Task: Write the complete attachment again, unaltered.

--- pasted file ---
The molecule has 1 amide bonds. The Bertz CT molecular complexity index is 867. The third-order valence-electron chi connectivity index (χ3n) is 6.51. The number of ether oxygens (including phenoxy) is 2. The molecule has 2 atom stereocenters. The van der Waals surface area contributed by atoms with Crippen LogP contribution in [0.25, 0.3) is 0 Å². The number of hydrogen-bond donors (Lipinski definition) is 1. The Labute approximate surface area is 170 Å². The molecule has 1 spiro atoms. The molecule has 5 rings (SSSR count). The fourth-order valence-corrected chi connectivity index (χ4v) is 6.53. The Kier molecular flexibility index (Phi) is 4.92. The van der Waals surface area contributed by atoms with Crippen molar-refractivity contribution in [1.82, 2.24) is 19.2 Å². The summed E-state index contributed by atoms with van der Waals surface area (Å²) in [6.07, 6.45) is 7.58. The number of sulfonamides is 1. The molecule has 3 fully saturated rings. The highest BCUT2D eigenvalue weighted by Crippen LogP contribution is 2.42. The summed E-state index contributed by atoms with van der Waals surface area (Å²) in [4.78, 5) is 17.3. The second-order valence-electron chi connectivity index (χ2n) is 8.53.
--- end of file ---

The molecule has 1 amide bonds. The Bertz CT molecular complexity index is 867. The third-order valence-electron chi connectivity index (χ3n) is 6.51. The number of ether oxygens (including phenoxy) is 2. The molecule has 2 atom stereocenters. The van der Waals surface area contributed by atoms with Crippen LogP contribution in [0.25, 0.3) is 0 Å². The number of hydrogen-bond donors (Lipinski definition) is 1. The Labute approximate surface area is 170 Å². The molecule has 1 spiro atoms. The molecule has 5 rings (SSSR count). The fourth-order valence-corrected chi connectivity index (χ4v) is 6.53. The Kier molecular flexibility index (Phi) is 4.92. The van der Waals surface area contributed by atoms with Crippen molar-refractivity contribution in [1.82, 2.24) is 19.2 Å². The summed E-state index contributed by atoms with van der Waals surface area (Å²) in [6.07, 6.45) is 7.58. The number of sulfonamides is 1. The molecule has 3 fully saturated rings. The highest BCUT2D eigenvalue weighted by Crippen LogP contribution is 2.42. The summed E-state index contributed by atoms with van der Waals surface area (Å²) in [4.78, 5) is 17.3. The second-order valence-electron chi connectivity index (χ2n) is 8.53.